Resonate Edition 29 - Page 13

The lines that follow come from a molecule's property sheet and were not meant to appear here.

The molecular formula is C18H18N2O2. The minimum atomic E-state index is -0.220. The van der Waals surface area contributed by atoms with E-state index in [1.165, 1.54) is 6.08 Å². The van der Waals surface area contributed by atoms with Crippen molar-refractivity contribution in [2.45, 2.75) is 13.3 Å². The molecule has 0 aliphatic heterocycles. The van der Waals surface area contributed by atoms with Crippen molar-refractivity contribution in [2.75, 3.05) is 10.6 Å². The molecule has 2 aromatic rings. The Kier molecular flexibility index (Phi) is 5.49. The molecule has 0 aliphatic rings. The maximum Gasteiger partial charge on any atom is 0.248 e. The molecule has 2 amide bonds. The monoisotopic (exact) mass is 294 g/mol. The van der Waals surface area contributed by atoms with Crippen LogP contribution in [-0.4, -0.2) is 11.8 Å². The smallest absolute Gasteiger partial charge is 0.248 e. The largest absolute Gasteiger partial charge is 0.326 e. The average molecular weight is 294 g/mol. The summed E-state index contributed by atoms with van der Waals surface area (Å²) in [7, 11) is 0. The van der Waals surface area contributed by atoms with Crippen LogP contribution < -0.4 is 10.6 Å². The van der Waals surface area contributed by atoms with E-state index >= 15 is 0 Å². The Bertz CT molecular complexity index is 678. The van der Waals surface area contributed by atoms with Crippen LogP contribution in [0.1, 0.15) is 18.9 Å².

The meal could be an elaborate dinner party or it could be breakfast or even just coffee and a donut. Just sit across a table from three people this week and… talk. The table is the great equaliser in relationships. When we eat together, we discover the inherent humanity of all people. We share stories. And hopes. And fears. And disappointments. People open up to each other. And we can open up to them to share the same things, including our faith in Jesus. As Alan Hirsch and Lance Ford write: “Sharing meals together on a regular basis is one of the most sacred practices we can engage in as believers. Missional hospitality is a tremendous opportunity to extend the Kingdom of God. We can literally eat our way into the Kingdom of God! If every Christian household regularly invited a stranger or a poor person into their home for a meal once a week, we would literally change the world by eating!” ii I agree. Of course, inviting well- mannered Christian folks into your home is easy. But what about inviting unbelievers or the poor to our table? What’s more, what if they reciprocate our hospitality and invite us to their home? Would our presence at their table imply that we affirm all their values? Ben Meyer addresses this in the example of Jesus himself. After explaining that in Jesus’ time a person wouldn’t eat with someone of different social standing, and certainly never with someone of a different religion (i.e. Jews eating at the table of Gentiles), he tells us that Jesus turned this on its head: “… the act of Jesus was to reverse this structure: communion first, conversion second. His table fellowship with sinners implied no acquiescence in their sins, for the gratuity of the reign of God cancelled none of its demands. But in a world in which sinners stood ineluctably condemned, Jesus’ openness to them was irresistible. Contact triggered repentance; conversion flowered from communion. In the tense little world of ancient Palestine, where religious meanings were the warp and woof of the social order, this was a potent phenomenon.” iii Conversion flowered from communion. What a beautiful expression. We see it in Jesus’ attendance at a meal at the home of the tax collector Zacchaeus. iv His communion with the sinful tax collector led to repentance and conversion. Likewise, we should be as prepared to eat with sinners as a habitual missional practice. Initially, all I’m asking is that you invite three people to share your table, at least one of whom isn’t a churchgoer. But what you’ll find happening is that people will reciprocate your hospitality. You’ll start getting return invitations. And when that happens you’ve got serious missional traction. Don’t judge the lifestyles or eating (or drinking) habits of your host. See the opportunity as a goldmine for missional relationship building. Let communion precede conversion. i 1 Cor. 11:17-34 ii  lan Hirsch & Lance Ford, Right Here, Right Now A (Grand Rapids: Baker Books, 2010) p. 203 iii  en F. Meyer, The Aims of Jesus, (London: SCM, B 1979) p. 161. iv Luke 19:1-10 Global Interaction team members share what the ‘Eat’ missional habit looks like for them: Rob in Cambodia Kevin in Central Asia Petina in Thailand Since we arrived, we have looked for opportunities to build relationships with local Khmer people. Enjoying a morning coffee has been a routine for many years, so I was pleased to find a coffee cart in our street that served a very nice coffee with locally roasted beans. While my wife Deb doesn’t like coffee, she is a midwife and has enjoyed following the progress of the coffee cart lady’s pregnancy. Being welcomed into the lives of the coffee cart family gives us a sense that God is involved in these interactions. I have befriended a local married couple with a baby daughter. On occasion I have invited them to my apartment and cooked for them. It has been so easy to talk over a meal together. They have often invited me to go on outings in their car. One day my new ‘mate’ (as he calls me) informed me that his aunt had been admitted to hospital and was unlikely to recover from a serious illness. I told him I would pray for healing in the name of Jesus. Days later he excitedly told me that the doctors were amazed at her recovery and she had been discharged from hospital! This incident has galvanised our friendship and our catch-ups are more frequent. While sitting and eating together at our favourite café, complete with sleeping infant in tow, he asks questions about being a follower of Jesus and his wife has also expressed interest in knowing more! I have an intentional habit of visiting my local café at least once a week. It’s a rustic open space with no walls, a tin roof, wooden benches and a constantly changing menu – whatever the owner chooses to sell that week. Fried banana chips, Thai green tea, whole coconuts, bananas or meatballs on sticks (not like the frozen Ikea variety). It’s in a central point to town, it transforms into part of the market precinct each Monday and is a popular place for people to meet. I sit and eat with the Thai villagers, hearing about everything that is going on in the community and I often meet new people there. These meals together are an important way to be part of my community and enter into the lives of those I am serving among – a key part of a mission-centred life! resonate · issue 29 · page 13